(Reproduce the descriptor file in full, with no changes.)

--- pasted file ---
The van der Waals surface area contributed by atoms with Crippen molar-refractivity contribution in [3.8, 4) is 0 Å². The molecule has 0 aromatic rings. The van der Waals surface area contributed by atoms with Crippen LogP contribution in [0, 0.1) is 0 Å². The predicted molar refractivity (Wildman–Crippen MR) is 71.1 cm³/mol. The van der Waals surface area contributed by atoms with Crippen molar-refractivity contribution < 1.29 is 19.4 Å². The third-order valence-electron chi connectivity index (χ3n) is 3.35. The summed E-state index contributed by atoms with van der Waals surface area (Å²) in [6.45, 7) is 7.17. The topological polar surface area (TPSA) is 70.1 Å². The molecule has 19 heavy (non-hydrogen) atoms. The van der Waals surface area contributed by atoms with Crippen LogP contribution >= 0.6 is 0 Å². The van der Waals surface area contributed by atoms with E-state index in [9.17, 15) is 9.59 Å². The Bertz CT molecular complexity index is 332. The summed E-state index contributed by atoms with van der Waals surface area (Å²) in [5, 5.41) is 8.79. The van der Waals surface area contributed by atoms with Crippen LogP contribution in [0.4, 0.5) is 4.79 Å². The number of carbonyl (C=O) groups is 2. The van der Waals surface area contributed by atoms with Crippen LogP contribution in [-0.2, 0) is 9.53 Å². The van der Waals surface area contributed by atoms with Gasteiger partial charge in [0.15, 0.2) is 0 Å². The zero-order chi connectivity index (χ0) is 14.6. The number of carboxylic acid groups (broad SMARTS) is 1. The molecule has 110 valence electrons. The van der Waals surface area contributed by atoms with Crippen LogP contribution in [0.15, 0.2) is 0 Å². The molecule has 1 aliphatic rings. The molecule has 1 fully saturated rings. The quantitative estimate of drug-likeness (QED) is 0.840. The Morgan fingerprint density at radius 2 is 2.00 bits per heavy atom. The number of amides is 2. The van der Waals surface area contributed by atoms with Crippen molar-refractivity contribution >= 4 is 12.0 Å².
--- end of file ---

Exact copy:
The van der Waals surface area contributed by atoms with Crippen molar-refractivity contribution in [3.8, 4) is 0 Å². The molecule has 0 aromatic rings. The van der Waals surface area contributed by atoms with Crippen LogP contribution in [0, 0.1) is 0 Å². The predicted molar refractivity (Wildman–Crippen MR) is 71.1 cm³/mol. The van der Waals surface area contributed by atoms with Crippen molar-refractivity contribution < 1.29 is 19.4 Å². The third-order valence-electron chi connectivity index (χ3n) is 3.35. The summed E-state index contributed by atoms with van der Waals surface area (Å²) in [6.45, 7) is 7.17. The topological polar surface area (TPSA) is 70.1 Å². The molecule has 19 heavy (non-hydrogen) atoms. The van der Waals surface area contributed by atoms with Crippen LogP contribution >= 0.6 is 0 Å². The van der Waals surface area contributed by atoms with E-state index in [9.17, 15) is 9.59 Å². The Bertz CT molecular complexity index is 332. The summed E-state index contributed by atoms with van der Waals surface area (Å²) in [5, 5.41) is 8.79. The van der Waals surface area contributed by atoms with Crippen LogP contribution in [0.4, 0.5) is 4.79 Å². The number of carbonyl (C=O) groups is 2. The van der Waals surface area contributed by atoms with Crippen LogP contribution in [-0.2, 0) is 9.53 Å². The van der Waals surface area contributed by atoms with Gasteiger partial charge in [0.15, 0.2) is 0 Å². The zero-order chi connectivity index (χ0) is 14.6. The number of carboxylic acid groups (broad SMARTS) is 1. The molecule has 110 valence electrons. The van der Waals surface area contributed by atoms with Crippen LogP contribution in [0.15, 0.2) is 0 Å². The molecule has 1 aliphatic rings. The molecule has 1 fully saturated rings. The quantitative estimate of drug-likeness (QED) is 0.840. The Morgan fingerprint density at radius 2 is 2.00 bits per heavy atom. The number of amides is 2. The van der Waals surface area contributed by atoms with Crippen molar-refractivity contribution >= 4 is 12.0 Å².